This painting is one of a pair by Johannes Storck at Fairfax House depicting views of the river Vecht, a popular subject amongst Dutch artists. These views would have appealed to a wide range of patrons. Storck may have sold his paintings in the country, to folk who lived in or close by the places he depicted. Alternatively, he may have sold them to city dwellers, nostalgic for the rural areas they had left, or simply proud of their pleasant country.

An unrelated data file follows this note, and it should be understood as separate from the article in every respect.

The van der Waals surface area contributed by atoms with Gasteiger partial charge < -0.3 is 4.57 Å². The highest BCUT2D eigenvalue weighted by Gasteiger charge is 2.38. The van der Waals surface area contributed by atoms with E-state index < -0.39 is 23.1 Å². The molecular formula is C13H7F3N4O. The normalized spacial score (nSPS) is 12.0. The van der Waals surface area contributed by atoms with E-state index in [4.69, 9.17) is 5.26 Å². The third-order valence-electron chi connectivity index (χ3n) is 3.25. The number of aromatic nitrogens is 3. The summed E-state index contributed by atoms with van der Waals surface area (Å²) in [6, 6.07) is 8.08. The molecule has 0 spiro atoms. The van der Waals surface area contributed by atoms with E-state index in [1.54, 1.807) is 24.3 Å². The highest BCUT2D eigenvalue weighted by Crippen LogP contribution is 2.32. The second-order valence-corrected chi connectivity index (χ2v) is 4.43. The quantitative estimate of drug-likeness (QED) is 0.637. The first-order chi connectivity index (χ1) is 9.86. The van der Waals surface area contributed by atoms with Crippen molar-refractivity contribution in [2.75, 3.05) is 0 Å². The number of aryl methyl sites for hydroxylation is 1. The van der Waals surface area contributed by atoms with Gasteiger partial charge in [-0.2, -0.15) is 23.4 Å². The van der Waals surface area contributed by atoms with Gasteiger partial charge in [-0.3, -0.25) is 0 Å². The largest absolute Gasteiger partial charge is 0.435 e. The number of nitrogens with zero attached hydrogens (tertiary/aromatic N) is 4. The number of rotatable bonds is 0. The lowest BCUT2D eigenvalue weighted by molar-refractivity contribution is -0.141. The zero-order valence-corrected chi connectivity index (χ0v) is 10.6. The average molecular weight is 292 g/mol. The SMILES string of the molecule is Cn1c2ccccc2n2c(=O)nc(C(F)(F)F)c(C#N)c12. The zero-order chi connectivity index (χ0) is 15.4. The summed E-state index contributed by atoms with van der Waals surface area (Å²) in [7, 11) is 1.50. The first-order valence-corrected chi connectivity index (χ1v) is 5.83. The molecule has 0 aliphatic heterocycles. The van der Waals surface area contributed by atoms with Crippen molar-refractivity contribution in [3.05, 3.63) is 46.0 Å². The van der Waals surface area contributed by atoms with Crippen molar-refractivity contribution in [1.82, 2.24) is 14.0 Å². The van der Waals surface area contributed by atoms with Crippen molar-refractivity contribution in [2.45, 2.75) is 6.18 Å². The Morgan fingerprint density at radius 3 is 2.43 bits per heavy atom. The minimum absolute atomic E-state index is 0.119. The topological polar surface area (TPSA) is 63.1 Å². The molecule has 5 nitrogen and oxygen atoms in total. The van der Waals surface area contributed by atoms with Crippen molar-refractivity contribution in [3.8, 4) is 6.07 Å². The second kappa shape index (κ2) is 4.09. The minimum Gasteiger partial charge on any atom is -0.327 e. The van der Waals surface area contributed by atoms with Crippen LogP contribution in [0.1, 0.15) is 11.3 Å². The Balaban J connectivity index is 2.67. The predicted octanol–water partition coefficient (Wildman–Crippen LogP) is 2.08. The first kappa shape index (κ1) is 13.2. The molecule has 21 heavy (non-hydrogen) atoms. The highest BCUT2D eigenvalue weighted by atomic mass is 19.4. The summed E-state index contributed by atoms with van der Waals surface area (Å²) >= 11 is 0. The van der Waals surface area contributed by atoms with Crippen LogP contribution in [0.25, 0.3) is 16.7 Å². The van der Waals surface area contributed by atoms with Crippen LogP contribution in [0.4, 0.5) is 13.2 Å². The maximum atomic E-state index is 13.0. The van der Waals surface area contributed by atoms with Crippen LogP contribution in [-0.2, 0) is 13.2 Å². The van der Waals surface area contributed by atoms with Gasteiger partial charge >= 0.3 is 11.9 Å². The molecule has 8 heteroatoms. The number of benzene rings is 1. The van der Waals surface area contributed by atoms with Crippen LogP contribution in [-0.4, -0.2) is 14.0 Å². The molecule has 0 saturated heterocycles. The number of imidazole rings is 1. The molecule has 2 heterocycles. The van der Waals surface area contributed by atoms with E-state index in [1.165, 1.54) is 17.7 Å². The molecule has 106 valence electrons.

Pleasant scenes such as the ones depicted by Johannes Storck had a general appeal. If we imagine that Lord Fairfax had bought this painting, the library would have been an appropriate place to hang it. While paintings by artists of different nationalities, particularly French and Italian, were especially valued in the eighteenth century, the talent and efficacy of the Dutch School was still recognised and paintings from the seventeenth century continued to be enjoyed. This acknowledgement of the talent and creativity of the Dutch School meant that paintings hung in private, studious spaces such as the library could be appreciated on two levels: the aesthetic (as a beautiful work) and the intellectual (as a symbol of Dutch study, talent and hard work). The scholar, immersed in his library, could hope ‘improve' him or herself by reflecting on these themes and aspiring in their own way to better themselves through similar application.